If you are like me and have no experience on a moped and are a bit of a scaredy cat I would seriously recommend either doing your CBT course (1 day and costs about £70) or at least get someone to show you how to use one.
It’s almost impossible to get around Thailand without one. Luckily for me, a kind German guy took pity on me and helped teach me how to turn the thing on! If you go to Koh Phangan for example and you don’t want to go on a bike it will cost you a small fortune in taxis as it’s the only other mode of transport.
Do yourself a favor and before you hop on that moped take a read of my friend Universo Viajero’s post about renting motorbikes in Asia.
10. Thailand Travel Insurance Advice
Do I even really have to say this? If you can’t afford travel insurance then you really shouldn’t be traveling. No one wants to have an accident or to get their stuff stolen. But it happens. Don’t be dumb and make sure you get insurance. The only company I use and promote for general travel insurance is World Nomads. You can read my guide to travel insurance here. If however you are a Digital Nomad like me then I’m all about Safetywing. They are who I personally used.
11. Stay away from Elephant Rides
It’s really easy when you are out there to make bad decisions – I did, and I really wish I could take it back.
As part of a pre-organised trip, an elephant ride was included. This is very common with tour operators in Thailand. They include Elephant rides in package tours. As soon as I sat on the elephant I wanted to get off. The way the man was treating the elephant broke my heart. I hated every moment of it.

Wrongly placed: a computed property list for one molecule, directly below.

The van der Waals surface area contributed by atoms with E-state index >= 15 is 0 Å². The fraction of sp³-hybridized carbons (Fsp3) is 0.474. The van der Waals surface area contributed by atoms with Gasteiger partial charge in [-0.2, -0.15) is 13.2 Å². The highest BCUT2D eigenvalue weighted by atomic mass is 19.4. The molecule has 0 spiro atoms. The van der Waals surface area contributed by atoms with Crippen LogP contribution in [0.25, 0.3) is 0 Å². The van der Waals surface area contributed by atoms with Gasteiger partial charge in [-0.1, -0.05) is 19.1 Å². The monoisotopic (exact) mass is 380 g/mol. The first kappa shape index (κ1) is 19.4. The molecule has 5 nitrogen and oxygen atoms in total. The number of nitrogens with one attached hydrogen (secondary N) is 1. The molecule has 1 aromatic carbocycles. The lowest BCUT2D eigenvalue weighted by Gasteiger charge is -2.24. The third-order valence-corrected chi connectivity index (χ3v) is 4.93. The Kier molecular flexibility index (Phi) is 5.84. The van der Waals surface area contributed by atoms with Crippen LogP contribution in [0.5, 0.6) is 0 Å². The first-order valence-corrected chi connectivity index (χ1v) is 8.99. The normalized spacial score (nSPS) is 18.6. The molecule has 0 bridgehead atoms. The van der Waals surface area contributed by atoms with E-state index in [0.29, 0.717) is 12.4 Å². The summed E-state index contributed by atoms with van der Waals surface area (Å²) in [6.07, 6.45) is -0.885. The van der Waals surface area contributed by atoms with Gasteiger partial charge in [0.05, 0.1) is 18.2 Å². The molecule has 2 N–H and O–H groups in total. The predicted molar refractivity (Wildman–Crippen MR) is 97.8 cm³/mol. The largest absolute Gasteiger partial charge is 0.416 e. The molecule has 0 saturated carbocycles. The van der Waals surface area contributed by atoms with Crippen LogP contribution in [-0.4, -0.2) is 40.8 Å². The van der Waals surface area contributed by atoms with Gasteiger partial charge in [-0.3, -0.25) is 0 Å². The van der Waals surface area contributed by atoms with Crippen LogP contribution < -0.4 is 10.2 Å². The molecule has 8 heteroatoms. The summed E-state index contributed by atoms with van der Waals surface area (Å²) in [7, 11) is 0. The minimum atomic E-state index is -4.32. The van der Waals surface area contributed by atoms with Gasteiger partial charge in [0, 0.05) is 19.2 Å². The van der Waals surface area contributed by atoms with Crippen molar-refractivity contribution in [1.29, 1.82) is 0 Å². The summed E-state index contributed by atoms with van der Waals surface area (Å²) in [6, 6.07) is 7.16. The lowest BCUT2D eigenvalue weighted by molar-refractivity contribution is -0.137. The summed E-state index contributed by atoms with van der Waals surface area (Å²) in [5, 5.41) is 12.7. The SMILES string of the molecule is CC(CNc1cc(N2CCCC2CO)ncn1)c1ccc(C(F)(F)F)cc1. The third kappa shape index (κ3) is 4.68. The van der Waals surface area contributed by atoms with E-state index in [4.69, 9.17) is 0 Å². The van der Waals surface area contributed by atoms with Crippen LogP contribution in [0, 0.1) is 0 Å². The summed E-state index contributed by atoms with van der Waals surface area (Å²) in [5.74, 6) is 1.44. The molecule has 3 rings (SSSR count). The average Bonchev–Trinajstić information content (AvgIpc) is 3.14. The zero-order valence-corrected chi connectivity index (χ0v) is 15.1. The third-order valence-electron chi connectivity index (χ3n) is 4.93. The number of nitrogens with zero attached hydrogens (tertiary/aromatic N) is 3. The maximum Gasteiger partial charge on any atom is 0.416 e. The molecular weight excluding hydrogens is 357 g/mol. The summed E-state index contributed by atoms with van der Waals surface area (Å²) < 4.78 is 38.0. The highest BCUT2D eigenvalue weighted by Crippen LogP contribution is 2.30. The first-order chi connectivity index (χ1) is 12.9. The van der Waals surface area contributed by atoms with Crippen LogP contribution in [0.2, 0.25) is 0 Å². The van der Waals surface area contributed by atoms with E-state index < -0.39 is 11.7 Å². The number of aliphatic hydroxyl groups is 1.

It’s pretty widely acknowledged that the animals in these places are badly treated. Elephants are not for riding. Tigers are not for selfies. Have a read of these articles if you don’t believe me. The only way we can stop this is to take a stand with the tour operators in Thailand and say no. I wish I had.
7 Reasons Why You Should Not Support Thailand’s Tiger Temple
If you want to see some animals while you are out there check out this article 5 Awesome Alternatives to Cruel Animal Attractions in Thailand or the only place you can interact with Elephants in an ethical way is Chiang Mai Elephant Sanctuary. I have not personally visited there by my friend Chris from Nomad City went and wrote all about it.
Final Thoughts on visiting Thailand for the first time
I hope this guide has helped you with some things you need to know when traveling to Thailand. I love Thailand and I’m positive you will too. Don’t forget to let me know about your trip to Thailand in the comments.
Got any other top tips for first time visitors Thailand you would like to share? Comment below.
Planning your trip to Thailand? Check out my other posts:
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Be sure to check Skyscanner for the best flight deals.
I never travel anywhere without Travel Insurance. If you are looking for insurance be sure to check World Nomads first.
This post was proofread by Grammarly